14. 14. Blood pressure tubing erroneouslyBlood pressure tubing erroneously connected to IV catheterconnected to IV catheter
  15. 15. Case studyCase study • A nurse’s aide inadvertently connected a patient’s IV tubing to the nasal oxygen cannula upon transfer to the step down unit • The misconnection was not noted until four hours later, when the patient complained of chest tightness and difficulty breathing • The patient was treated for congestive heart failure and survived • POTENTIAL FOR HARM: High • THE JOINT COMMISSION SAFETY TIP: Recheck connections and trace all patient tubes and catheters to their sources upon the patient’s arrival in a new setting or service as part of the handoff process. Standardize this “line reconciliation” process. •
  16. 16. IV tubing erroneously connected to nasalIV tubing erroneously connected to nasal cannulacannula
  17. 17. Case studyCase study • The patient had both a central line with three ports and a trach tube • Medicine intended for the central line was inadvertently injected into the trach cuff • The trach cuff was damaged and the medicine entered the patient’s lungs • A new trach tube was inserted and the patient survived • POTENTIAL FOR HARM: High • THE JOINT COMMISSION SAFETY TIP: Always trace a tube or catheter from the patient to the point of origin before connecting any new device or infusion •
  18. 18. Syringe erroneously connected to trachSyringe erroneously connected to trach cuffcuff
  19. 19. Case studyCase study • A patient’s feeding tube was inadvertently connected to the instillation port on the ventilator in-line suction catheter • Tube feeding was delivered into the patient’s lungs • The patient died • POTENTIAL FOR HARM: High • Emphasize the risk of tubing misconnections in orientation and training •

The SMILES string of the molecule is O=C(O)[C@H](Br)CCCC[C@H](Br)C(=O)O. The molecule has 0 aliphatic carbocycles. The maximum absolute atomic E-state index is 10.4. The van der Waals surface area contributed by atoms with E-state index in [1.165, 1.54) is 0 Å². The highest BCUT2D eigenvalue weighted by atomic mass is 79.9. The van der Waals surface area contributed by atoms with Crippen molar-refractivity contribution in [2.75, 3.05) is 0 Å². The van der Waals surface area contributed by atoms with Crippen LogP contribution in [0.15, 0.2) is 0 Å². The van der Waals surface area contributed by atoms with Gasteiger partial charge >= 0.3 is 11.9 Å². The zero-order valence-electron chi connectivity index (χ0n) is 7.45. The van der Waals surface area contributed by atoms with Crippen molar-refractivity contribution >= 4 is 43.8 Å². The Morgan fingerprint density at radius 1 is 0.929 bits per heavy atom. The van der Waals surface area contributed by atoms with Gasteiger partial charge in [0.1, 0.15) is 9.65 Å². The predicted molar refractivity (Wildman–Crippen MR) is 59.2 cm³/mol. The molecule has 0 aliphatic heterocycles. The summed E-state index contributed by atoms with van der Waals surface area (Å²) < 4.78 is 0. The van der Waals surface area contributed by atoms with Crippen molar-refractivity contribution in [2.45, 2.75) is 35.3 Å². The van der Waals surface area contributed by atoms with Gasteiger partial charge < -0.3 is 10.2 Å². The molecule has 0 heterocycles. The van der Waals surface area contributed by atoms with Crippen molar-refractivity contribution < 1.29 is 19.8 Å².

20. 20. Enteral feeding tube erroneously connectedEnteral feeding tube erroneously connected to ventilator in-line suction catheterto ventilator in-line suction catheter
  21. 21. Case studyCase study • A patient admitted for stroke had a pulsatile anti-embolism stocking (PAS) on the left lower extremity and an IV heparin lock in the right ankle • The patient was alert and oriented on admission but shortly after was found unresponsive and cyanotic • The PAS pump tubing was found connected to the IV heparin lock in the patient’s right ankle • The patient died of a massive air embolus • POTENTIAL FOR HARM: High • THE JOINT COMMISSION SAFETY TIP: Manufacturers should implement “designed incompatibility” as appropriate, to prevent dangerous misconnections of tubes and catheters •
  22. 22. Pulsatile anti-embolism stockingPulsatile anti-embolism stocking erroneously connected to IV heparin lockerroneously connected to IV heparin lock
  23. 23. CASE STUDYCASE STUDY • A child had both a gastric feeding tube for nutrition and an IV for medicine and hydration • When the child’s gown was changed, a family member inadvertently attached the IV tubing to the gastric feeding tube • The medicine was delivered through the feeding tube into the stomach • There was no patient harm since the event was noted in a timely manner • POTENTIAL FOR HARM: Moderate • THE JOINT COMMISSION SAFETY TIP: Inform non-clinical staff, patients and their families that they must get help from clinical staff whenever there is a real or perceived need to connect or disconnect devices or infusions •
  24. 24. Foley catheter erroneously connected toFoley catheter erroneously connected to NG tubeNG tube
  25. 25. Ensure that health-care organizations have systems and procedures in place which: • Emphasize to non-clinical staff, patients, and families that devices should never be connected or disconnected by them. Help should always be requested from clinical staff. • Require the labeling of high-risk catheters (e.g. arterial, epidural, intrathecal). • Use of catheters with injection ports for these applications is to be avoided. • Require that caregivers trace all lines from their origin to the connection port to verify attachments before making any connections or reconnections, or administering medications, solutions, or other products.
  26. 26. Ensure that health-care organizations have systems and procedures in place which: • Include a standardized line reconciliation process as part of handover communications. • This should involve rechecking tubing connections and tracing all patient tubes and catheters to their sources upon the patient’s arrival in a new setting or service and at staff shift changes. • Bar the use of standard Luer-connection syringes to administer oral medications or enteric feedings. • Provide for acceptance testing and risk assessment (failure mode and effects analysis, etc.) to identify the potential for misconnections when purchasing new catheters and tubing.